Midsummer at Nääs.
Photo: Bianca Rösner

Midsummer's Eve is a popular holiday. Midsummer's Eve is always celebrated on the Friday between 19 and 25 June. Swedish people celebrated Midsummer long before Christianity came to Sweden. People usually dance around a Midsummer pole on Midsummer's Eve. This is a pole that is covered in leaves and floral wreaths. Many adults and children also wear floral wreaths on their heads. At Midsummer, it is common to eat herring, salmon, new potatoes and strawberries.

July and August

Many people in Sweden take holidays in July and August. School begins again around 20 August. It is common to go to a crayfish party at the end of August. This is a party where people eat boiled crayfish. They often drink a glass of spirits with their meal. This is called nubbe or snaps. At the same time, they usually sing songs called nubbevisor or snapsvisor.

September and October

At the end of October or beginning of November, schools are closed and children have a week's holiday. This is called the autumn holiday or reading holiday.

Halloween is celebrated at the end of October/beginning of November. At this time, children usually dress up in fantasy costumes and knock on doors to ask for sweets. Many people buy pumpkins and put candles in them. Halloween is a fairly recent festival in Sweden, inspired by festivities in the US that originated with Irish and Scottish immigrants there.

Yom Kippur

An important Jewish holiday, Yom Kippur falls in September or October. This 'Day of Atonement' is celebrated by fasting, prayer and synagogue services in which people ask forgiveness for their sins. Yom Kippur falls ten days after the Jewish new year, Rosh Hashanah.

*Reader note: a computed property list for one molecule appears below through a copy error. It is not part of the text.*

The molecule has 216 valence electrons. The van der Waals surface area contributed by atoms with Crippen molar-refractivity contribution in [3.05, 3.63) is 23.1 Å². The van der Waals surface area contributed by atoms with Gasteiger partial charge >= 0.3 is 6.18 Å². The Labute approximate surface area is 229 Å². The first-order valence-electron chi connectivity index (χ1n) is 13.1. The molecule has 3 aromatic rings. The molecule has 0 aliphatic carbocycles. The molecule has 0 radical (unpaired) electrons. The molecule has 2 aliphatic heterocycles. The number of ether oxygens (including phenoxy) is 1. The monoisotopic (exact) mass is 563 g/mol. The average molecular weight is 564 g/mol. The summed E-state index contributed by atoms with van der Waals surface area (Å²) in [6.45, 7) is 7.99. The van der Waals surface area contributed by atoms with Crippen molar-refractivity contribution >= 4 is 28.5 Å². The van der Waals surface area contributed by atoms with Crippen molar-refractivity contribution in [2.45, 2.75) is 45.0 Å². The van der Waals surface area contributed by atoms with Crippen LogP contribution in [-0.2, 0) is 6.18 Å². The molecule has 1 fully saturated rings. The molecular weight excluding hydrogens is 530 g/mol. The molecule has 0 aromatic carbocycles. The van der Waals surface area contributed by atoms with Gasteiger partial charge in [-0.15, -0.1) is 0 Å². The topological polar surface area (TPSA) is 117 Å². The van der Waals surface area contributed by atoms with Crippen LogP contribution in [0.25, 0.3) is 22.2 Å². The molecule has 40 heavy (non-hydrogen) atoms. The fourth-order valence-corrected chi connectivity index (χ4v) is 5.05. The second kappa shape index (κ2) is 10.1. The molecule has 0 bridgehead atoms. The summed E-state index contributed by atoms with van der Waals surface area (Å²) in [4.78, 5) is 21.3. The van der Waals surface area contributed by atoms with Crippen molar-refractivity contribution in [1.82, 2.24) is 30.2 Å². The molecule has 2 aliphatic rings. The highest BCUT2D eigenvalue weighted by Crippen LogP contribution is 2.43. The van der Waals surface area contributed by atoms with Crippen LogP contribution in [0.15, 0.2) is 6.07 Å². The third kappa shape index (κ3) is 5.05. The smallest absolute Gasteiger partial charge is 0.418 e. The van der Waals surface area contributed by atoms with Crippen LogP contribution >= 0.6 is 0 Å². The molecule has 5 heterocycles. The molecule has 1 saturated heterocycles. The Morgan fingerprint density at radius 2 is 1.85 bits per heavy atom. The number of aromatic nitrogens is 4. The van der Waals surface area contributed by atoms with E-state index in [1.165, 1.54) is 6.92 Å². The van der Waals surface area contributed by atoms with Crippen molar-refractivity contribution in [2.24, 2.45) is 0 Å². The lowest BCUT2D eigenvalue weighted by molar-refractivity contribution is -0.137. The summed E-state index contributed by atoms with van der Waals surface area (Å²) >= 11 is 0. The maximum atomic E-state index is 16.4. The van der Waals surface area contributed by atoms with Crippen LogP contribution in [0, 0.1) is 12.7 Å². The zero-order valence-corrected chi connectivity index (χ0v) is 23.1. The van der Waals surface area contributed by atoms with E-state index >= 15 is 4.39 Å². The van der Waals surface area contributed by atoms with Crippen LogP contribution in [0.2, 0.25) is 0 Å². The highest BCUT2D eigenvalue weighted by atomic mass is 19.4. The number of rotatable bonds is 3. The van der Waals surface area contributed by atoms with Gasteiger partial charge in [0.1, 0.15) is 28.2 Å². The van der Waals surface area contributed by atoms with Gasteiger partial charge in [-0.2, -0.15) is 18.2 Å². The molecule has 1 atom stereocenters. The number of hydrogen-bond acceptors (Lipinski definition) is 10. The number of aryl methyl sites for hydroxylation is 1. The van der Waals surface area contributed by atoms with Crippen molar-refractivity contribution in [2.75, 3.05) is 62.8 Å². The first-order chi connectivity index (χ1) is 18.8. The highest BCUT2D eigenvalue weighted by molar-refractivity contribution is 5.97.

November

All Saints' Day is celebrated on a Saturday between 31 October and 6 November. All Saints' Day is a Christian festival when people think about the dead. Many people in Sweden go to cemeteries and light candles on the graves of relatives and friends.

December

December is the month of Christmas. Christmas is a Christian festival that is a celebration of the birth of Jesus.

Saint Lucy's Day is on 13 December. In Sweden Saint Lucy's Day is celebrated in order to bring back the light following winter. Children in preschools and schools wear white clothes and sing special songs about Saint Lucy and Christmas.

Schools close for Christmas holidays a few days before Christmas Eve, and open again at the beginning of January. Christmas Eve is celebrated on 24 December. For most people, Christmas is a festival when you are off work and celebrating together with your family. People eat special Christmas food such as herring, smoked salmon, potatoes, ham, meatballs, 'prince' sausages (like a short Vienna sausage) and rice pudding. People give each other Christmas presents, and many families have a Christmas tree decorated with lights, baubles and tinsel. The Christmas presents are usually placed under the tree.

There is a holiday on 6 January called Epiphany. Christmas is over on 13 January and this is when people usually take down their Christmas decorations and throw out their Christmas tree.


Santas and gingerbread houses are Christmasy.
Photo: Colourbox

Ramadan

Ramadan is the annual Muslim fast and lasts for one month. Throughout this month, adult Muslims who observe the fast may not eat, drink, smoke or have sex between sunrise and sunset. Ramadan ends with a big celebration, Eid al-Fitr. Women who are pregnant or breastfeeding do not have to fast, and neither do the elderly or sick. Ramadan falls in the ninth month, also called Ramadan, of the Islamic calendar. As the Islamic calendar is a lunar calendar, Ramadan begins at a different time each year – about eleven days earlier than in the previous year.